January 11, 2013
I am admittedly a bad parent. To be perfectly honest, my son stays up too late, gets too many treats and is probably exposed to many things more mature than his age.
Oh, to other parents I pretend that I’m strict about such things. I’ll make noises about big, healthy breakfasts, 10 km bike rides and reading nothing but improving books on the weekend, but the ugly reality often falls well short.
Some parents underachieve out of laziness or desperation. I understand. Being a parent is a full-time job and requires constant attention. Every day requires a million little decisions and several large ones, and you can never be quite sure that you are making good ones because it will be years before you know if you were on the right track.
That’s why we make hundreds of little course corrections every day. Parenting is like sailing across the Atlantic with a barely functioning compass. In a storm. While fighting off the Kraken.
The books on parenting? If you’ve read one or two dozen you know they’re useless. Every kid needs his or her own book, because every child is different. And if you find something relevant, your kid changes fifteen minutes later and it doesn’t work any more.
There are times when you wish you could take a parent break and just let them do whatever they want without any adult supervision. Let them eat ice cream all day, paint the dog and wear ice skates to bed? Anything to get a five minute break.
But you can't, or at least you shouldn't. You have to look over their shoulder while they surf the Internet and sit down and watch their favourite TV shows with them. You have to talk to them, especially when they’re trying to figure out the world, other people and especially themselves.
In a word, it’s exhausting.
There are also the parents who take the cautious and easy route of denying their children everything - sugar, cartoons, toys that are actually fun. They are super cautious either because they’re afraid of making bad decisions or they don’t believe their kids can be trusted to make good decisions.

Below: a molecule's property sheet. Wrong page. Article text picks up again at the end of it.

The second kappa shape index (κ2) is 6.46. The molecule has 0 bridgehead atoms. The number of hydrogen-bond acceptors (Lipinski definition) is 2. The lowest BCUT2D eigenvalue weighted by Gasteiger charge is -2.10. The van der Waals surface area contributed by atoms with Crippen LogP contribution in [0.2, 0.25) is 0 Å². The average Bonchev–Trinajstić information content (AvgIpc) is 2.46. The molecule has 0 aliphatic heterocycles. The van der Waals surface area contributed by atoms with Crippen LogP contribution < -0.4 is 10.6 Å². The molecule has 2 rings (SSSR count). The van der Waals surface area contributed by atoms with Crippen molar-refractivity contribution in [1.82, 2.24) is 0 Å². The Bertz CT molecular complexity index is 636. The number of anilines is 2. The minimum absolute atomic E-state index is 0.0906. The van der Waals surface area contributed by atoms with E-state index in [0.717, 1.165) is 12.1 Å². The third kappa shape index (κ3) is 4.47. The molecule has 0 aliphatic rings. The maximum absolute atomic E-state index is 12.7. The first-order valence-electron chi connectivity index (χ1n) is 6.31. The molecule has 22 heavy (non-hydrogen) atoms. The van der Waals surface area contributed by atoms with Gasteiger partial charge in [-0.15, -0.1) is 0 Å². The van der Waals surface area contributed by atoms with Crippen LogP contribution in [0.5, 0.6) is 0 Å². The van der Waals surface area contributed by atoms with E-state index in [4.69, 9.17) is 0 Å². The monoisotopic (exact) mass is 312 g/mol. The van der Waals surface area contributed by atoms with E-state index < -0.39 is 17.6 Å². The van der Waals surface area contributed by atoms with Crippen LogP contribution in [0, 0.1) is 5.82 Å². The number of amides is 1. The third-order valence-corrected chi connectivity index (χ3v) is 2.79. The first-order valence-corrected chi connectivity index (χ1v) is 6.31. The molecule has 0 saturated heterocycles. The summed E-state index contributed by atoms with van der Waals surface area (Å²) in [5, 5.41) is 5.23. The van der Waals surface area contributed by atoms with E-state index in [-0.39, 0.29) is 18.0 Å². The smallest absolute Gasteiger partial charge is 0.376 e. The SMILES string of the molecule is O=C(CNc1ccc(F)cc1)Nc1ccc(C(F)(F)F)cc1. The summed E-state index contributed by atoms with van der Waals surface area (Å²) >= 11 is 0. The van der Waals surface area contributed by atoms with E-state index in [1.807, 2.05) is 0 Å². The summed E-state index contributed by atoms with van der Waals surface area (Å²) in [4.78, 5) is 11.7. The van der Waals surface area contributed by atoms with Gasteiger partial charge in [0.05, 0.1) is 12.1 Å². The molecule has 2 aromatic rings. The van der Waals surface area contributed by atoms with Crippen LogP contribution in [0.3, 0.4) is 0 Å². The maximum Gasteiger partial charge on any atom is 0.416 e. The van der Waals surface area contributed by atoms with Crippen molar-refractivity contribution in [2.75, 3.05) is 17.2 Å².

And that’s where the “bad” parenting comes in. Unless our son is making big mistakes, my wife and I don’t sweat the small stuff. We leave candy out on the table and the video game console isn’t locked on a timer. As a result my son walks by them without even a glance.
One of the tests came last week when my son was lobbying for a new video game a few of his friends were playing. It was called “Gut Splatter 7: The Revenge of Chainsaw Jack” or something similar.
I checked it out online. I didn’t like what I saw. It wasn’t just violent. It was sadistic and cruel, and that’s where I draw the line.
I'm not a psychologist - just a father. I'm not qualified to say what makes some kids aggressive or worse and don’t believe video games can make good kids turn bad. But I sat down with my son and talked about the danger of dulling your empathy and compassion, even if you can tell the difference between games and real life.
Bad parent I might be, I was drawing a line. I expected my 11-year old to be upset. Instead he surprised me.
“Thanks dad,” he said. “I probably shouldn’t play it then.”
I’d love to take credit for bringing him up right, if I only knew where I didn’t go wrong.
© 2013 - Stephen Lautens